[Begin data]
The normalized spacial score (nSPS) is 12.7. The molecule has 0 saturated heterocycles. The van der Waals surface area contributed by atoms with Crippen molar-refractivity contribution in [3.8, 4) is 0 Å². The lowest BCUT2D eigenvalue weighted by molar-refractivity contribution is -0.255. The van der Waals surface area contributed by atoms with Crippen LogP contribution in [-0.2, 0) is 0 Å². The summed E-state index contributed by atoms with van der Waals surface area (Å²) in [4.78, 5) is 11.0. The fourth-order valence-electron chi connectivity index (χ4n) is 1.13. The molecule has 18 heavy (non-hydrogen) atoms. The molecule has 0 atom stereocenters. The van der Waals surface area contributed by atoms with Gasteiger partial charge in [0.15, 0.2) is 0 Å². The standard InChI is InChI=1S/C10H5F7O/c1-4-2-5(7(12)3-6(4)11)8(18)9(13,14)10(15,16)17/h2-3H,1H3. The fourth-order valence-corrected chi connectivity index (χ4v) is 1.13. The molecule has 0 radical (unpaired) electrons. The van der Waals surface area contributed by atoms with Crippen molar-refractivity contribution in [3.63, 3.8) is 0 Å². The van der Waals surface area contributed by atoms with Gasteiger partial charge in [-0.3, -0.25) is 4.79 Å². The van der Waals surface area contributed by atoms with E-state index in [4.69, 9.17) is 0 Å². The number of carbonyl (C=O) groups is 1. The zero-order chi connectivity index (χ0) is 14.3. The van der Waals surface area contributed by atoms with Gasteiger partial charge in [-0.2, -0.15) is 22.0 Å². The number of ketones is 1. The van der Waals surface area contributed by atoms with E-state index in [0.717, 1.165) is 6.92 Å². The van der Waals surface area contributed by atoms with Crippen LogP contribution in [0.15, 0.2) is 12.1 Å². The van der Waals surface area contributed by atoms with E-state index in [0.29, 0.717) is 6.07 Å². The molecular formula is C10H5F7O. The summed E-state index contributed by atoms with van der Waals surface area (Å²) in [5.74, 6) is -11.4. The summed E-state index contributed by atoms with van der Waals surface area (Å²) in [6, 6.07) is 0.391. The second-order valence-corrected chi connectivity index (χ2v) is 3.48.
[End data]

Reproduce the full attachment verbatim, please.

The normalized spacial score (nSPS) is 12.7. The molecule has 0 saturated heterocycles. The van der Waals surface area contributed by atoms with Crippen molar-refractivity contribution in [3.8, 4) is 0 Å². The lowest BCUT2D eigenvalue weighted by molar-refractivity contribution is -0.255. The van der Waals surface area contributed by atoms with Crippen LogP contribution in [-0.2, 0) is 0 Å². The summed E-state index contributed by atoms with van der Waals surface area (Å²) in [4.78, 5) is 11.0. The fourth-order valence-electron chi connectivity index (χ4n) is 1.13. The molecule has 18 heavy (non-hydrogen) atoms. The molecule has 0 atom stereocenters. The van der Waals surface area contributed by atoms with Gasteiger partial charge in [0.15, 0.2) is 0 Å². The standard InChI is InChI=1S/C10H5F7O/c1-4-2-5(7(12)3-6(4)11)8(18)9(13,14)10(15,16)17/h2-3H,1H3. The fourth-order valence-corrected chi connectivity index (χ4v) is 1.13. The molecule has 0 radical (unpaired) electrons. The van der Waals surface area contributed by atoms with Crippen molar-refractivity contribution in [3.63, 3.8) is 0 Å². The van der Waals surface area contributed by atoms with Gasteiger partial charge in [-0.3, -0.25) is 4.79 Å². The van der Waals surface area contributed by atoms with E-state index in [4.69, 9.17) is 0 Å². The number of carbonyl (C=O) groups is 1. The zero-order chi connectivity index (χ0) is 14.3. The van der Waals surface area contributed by atoms with Gasteiger partial charge in [-0.2, -0.15) is 22.0 Å². The number of ketones is 1. The van der Waals surface area contributed by atoms with E-state index in [0.717, 1.165) is 6.92 Å². The van der Waals surface area contributed by atoms with Crippen LogP contribution in [0.15, 0.2) is 12.1 Å². The van der Waals surface area contributed by atoms with E-state index in [0.29, 0.717) is 6.07 Å². The molecular formula is C10H5F7O. The summed E-state index contributed by atoms with van der Waals surface area (Å²) in [5.74, 6) is -11.4. The summed E-state index contributed by atoms with van der Waals surface area (Å²) in [6, 6.07) is 0.391. The second-order valence-corrected chi connectivity index (χ2v) is 3.48.